Effects of Age on Children's Intake of Large and Self-Selected Portions

Armen Hareyan's picture

The observation that individuals are susceptible to consuming more calories when offered a large portion of food compared to a standard portion may start in children as young as two years old, according to results from an experimental study. The age at which this phenomenon occurs has been debated in the pediatric nutrition community, with previous research suggesting this effect does not occur until the preschool years.

"Our work indicates that eating behavior is influenced by environmental factors such as portion size from a very young age," said Jennifer Orlet Fisher, Ph.D., assistant professor in the department of pediatrics at Baylor College of Medicine in Houston, TX and a researcher for the USDA Children's Nutrition Research Center, which funded this study. "To help counter this behavior, parents can involve their youngster in portion size selection, which seems to encourage more age-appropriate intake."

The researchers served 75 non-Hispanic white children, age two to nine years old, a dinner meal on three different occasions. The meal consisted of macaroni and cheese, corn, applesauce, carrots, cookies and milk. The macaroni and cheese portions were varied at each meal and were either age-appropriate, doubled in size or determined by the child after helping him/herself from a serving dish containing the double-sized portion.


On average, the children did not finish the age-appropriate sized portion, consuming just over half of it (56 percent). Yet, when served the large portion, the children ate 29 percent more and increased energy intake by 13 percent. The effect was consistent across all ages. The increase in consumption was attributed to the children taking larger bites, rather than more bites, indicating that the amount of food provided a subtle visual cue of how much to eat.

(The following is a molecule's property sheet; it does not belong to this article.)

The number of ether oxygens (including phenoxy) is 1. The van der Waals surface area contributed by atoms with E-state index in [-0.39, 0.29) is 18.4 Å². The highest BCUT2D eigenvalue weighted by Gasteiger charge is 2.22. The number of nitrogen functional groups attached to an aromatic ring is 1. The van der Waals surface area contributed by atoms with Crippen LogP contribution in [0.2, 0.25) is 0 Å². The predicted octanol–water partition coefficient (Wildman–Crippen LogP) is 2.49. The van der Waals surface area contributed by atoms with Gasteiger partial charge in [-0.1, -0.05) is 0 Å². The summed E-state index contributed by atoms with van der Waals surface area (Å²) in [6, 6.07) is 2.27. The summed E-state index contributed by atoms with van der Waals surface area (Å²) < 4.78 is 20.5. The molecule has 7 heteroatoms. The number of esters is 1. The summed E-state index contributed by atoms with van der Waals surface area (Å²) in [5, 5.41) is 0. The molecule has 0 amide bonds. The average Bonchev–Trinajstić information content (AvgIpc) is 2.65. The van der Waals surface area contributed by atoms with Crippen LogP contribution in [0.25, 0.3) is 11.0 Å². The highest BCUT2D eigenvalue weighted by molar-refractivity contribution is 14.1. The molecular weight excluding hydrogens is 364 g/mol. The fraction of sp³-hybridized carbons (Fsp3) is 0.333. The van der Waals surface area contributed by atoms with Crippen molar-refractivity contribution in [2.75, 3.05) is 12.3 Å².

In an analysis of the children who ate more of the large portion than the reference portion, the researchers discovered that the children ate less when they served themselves.

Overweight and obesity has reached epidemic proportions in the United States, as well as worldwide. Data collected by the National Center for Health Statistics indicate that the prevalence of obesity, defined as a body mass index >30 kg/m╡ has increased from 12.8% in 1976-1980 to 22.5% in 1988-1994 and 30% in 1999-2000. Roughly 31% of American adults meet the criterion for obesity - about 59 million American adults. More than 64% of the US adult population have a BMI >=25 kg/m╡. In the past 30 years, the occurrence of overweight in children has doubled and it is now estimated that 16 percent of children in the US are overweight. Increases in the prevalence of overweight are also being seen in younger children, including preschoolers.

While more children are becoming overweight, the heaviest children are getting even heavier. As a result, childhood overweight is regarded as the most common prevalent nutritional disorder of US children and adolescents, and one of the most common problems seen by pediatricians.